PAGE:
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As Zopa co-Founder and CEO, James was a pioneer in peer-to-peer lending. Putting those with a small amount to invest in front of reliable borrowers has proved a successful business model, creating what is now globally £100bn sector. James is now helping organisation make more informed strategic choices as part of FutureAgenda.org, the world’s largest open foresight programme. In presentations he examines disruption across a range of industries and considers how long-established organisations can drive innovation and be better prepared for the future.

A career ad man, Kevin Allen was notable for leading the pitch on the famous Mastercard ‘Priceless’ campaign. His account skills have been applied as Director of Global Accounts and Chief Growth Officer for some of the world’s biggest ad agencies. He now looks at how companies can grow, where the opportunities lie, and how great leadership inspires the greatest asset - the workforce.

After spells at BA and Thomas Cook, Tony was the third employee to join easyJet. He was central in steering it from ambitious start-up to the biggest single airline in Europe. It now flies twice as many passengers as BA. Tony still works with Stelios on projects like peer-to-peer car rental. In speeches he tells the inside story, including brand extensions that didn’t quite go to plan: “It certainly helps to be in the right place at the right time, but anything is possible providing you avoid complacency.”

Seven years ago guerrilla marketing helped James successfully launch Gü, taking on entrenched competition. The company has kept on growing, introducing new lines and winning an Exporter of the Year award in 2008 for their sales in France. James acknowledges that decisions now have to focus more around cash flow, but he also sees it as essential to take risks. He has confidence in the resilience of his product as an ‘affordable treat’, and believes exchange rates offer significant opportunities.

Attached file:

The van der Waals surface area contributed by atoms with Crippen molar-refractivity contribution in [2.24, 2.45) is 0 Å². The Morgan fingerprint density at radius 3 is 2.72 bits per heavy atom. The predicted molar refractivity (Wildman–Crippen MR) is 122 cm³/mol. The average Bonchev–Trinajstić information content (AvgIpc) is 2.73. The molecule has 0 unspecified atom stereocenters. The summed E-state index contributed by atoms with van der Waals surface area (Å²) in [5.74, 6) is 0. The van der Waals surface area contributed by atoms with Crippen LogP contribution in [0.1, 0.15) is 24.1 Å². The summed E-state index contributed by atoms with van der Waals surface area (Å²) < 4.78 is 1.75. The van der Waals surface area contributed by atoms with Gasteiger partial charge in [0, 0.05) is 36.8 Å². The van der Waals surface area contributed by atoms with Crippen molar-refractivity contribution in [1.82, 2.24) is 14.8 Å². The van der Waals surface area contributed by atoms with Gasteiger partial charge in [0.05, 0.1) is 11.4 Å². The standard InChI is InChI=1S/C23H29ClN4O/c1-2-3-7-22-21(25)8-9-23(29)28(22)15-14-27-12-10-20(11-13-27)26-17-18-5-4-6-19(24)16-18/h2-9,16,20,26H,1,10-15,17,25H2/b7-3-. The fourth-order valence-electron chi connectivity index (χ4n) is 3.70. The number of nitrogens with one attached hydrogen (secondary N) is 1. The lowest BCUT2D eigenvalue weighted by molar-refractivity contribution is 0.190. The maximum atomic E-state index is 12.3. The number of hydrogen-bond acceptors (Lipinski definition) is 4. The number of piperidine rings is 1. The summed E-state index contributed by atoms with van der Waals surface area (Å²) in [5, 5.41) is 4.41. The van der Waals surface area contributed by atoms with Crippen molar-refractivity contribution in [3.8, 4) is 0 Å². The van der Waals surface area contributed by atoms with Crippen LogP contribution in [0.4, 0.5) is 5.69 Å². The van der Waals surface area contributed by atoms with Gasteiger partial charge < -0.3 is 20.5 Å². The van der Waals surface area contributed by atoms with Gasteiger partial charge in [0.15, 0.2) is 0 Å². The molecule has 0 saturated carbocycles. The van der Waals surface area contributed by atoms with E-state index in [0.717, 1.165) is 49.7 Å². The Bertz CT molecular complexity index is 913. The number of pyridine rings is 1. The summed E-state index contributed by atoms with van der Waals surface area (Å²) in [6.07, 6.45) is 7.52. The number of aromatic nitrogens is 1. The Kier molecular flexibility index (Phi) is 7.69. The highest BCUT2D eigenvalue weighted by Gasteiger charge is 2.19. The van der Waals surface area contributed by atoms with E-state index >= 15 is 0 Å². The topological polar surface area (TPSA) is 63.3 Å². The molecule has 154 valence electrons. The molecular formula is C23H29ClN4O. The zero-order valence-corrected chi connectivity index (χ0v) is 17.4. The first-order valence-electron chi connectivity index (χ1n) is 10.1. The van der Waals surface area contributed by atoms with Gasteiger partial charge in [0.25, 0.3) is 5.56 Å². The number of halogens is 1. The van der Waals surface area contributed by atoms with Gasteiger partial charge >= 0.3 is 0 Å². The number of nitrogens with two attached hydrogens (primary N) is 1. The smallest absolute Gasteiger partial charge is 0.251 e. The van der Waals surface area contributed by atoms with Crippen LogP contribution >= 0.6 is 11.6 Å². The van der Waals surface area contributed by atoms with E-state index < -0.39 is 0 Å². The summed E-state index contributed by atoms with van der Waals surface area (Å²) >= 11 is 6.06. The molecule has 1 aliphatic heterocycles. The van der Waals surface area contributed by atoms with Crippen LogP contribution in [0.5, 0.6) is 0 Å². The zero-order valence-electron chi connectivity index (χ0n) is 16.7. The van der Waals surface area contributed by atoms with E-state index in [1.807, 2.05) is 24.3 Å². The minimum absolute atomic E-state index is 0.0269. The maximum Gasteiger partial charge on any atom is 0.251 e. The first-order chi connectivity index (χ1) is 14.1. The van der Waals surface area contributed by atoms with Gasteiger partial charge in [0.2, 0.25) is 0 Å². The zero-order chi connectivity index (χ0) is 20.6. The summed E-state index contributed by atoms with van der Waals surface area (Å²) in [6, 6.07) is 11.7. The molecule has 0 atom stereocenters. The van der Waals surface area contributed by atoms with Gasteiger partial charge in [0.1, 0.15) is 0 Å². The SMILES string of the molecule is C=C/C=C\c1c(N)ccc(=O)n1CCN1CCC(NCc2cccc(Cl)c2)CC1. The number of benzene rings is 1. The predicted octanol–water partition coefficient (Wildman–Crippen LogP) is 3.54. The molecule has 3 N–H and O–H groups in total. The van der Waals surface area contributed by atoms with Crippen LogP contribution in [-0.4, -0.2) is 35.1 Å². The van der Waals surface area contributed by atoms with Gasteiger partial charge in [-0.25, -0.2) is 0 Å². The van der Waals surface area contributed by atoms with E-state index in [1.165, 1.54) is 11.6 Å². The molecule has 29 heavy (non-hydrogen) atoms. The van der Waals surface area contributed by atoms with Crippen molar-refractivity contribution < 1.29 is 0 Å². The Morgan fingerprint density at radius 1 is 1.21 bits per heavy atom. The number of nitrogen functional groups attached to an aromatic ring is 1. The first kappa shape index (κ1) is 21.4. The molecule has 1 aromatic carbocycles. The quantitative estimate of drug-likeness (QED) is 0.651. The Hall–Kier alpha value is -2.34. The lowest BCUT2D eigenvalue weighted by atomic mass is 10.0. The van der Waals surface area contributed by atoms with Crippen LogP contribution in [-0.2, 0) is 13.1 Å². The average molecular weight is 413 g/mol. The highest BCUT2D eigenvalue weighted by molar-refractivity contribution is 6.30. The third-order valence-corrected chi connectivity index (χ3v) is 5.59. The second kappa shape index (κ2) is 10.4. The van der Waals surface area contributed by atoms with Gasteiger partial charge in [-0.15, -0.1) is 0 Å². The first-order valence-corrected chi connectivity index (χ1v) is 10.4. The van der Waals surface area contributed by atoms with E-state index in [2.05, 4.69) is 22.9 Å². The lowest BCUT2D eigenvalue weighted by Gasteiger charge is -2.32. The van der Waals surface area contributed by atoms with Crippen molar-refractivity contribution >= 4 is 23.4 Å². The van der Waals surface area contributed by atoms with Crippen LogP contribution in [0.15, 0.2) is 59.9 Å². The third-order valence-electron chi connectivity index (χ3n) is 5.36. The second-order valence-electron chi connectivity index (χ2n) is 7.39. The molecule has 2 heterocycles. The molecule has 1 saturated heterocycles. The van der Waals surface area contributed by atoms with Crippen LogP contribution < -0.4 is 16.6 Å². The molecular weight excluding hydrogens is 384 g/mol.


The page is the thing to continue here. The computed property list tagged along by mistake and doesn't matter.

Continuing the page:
It all started with one ice-cream van for the hard-hitting dragon from Glasgow and he’s been whipping companies into shape ever since. Now Duncan owns hotels, health clubs and bars. He motivates budding entrepreneurs with his rags to riches story.

Simon has developed software that connects print buyers to expensive presses across the country that are sitting idle at their time of need. Seeing himself as an ‘open and honest rule-breaker’, he has already grown the start-up into a £30m turnover enterprise. Simon puts their success down to recruiting the best talent they can find and sharing the rewards. Each ‘webmarteer’ then receives as much training and mentoring as they want – and the chance to teach at the firm’s school in Ethiopia.

As a self-taught chef Raymond worked day and night to achieve his dream - first excelling as a waiter to get his foot on the ladder. He has kept up the same passion as Chef Patron of Belmond Le Manoir auxQuat’Saisons, advisor to supermarkets and airlines and driving force behind The Restaurant TV series. He believes that everyone is trainable and that every manager has to plan. ‘You cannot succeed by doing things on the wing – or if you fail to deliver the values you promise.’

Daniel launched in-game advertising and developed bestselling video games before founding the online fashion company’s venture capital division. Scouring the world for innovations, he assembled a network of FashionTech talent and forged partnerships across marketing, production and imagery. In presentations Daniel considers the demand for instant experiences and relationships, how every business is becoming a tech business, and how to find and grow talent.

Rachel Botsman writes and talks about the power of collaboration and network technologies; she argues that it might have a bigger impact on our lives than the Industrial Revolution. New markets have opened up with ‘mass online democratisation,’ but with data at the centre it brings a risk of power merely moving from banks to web giants. Rachel explains why every industry must adapt to service networking, and why we all need to own our own data.

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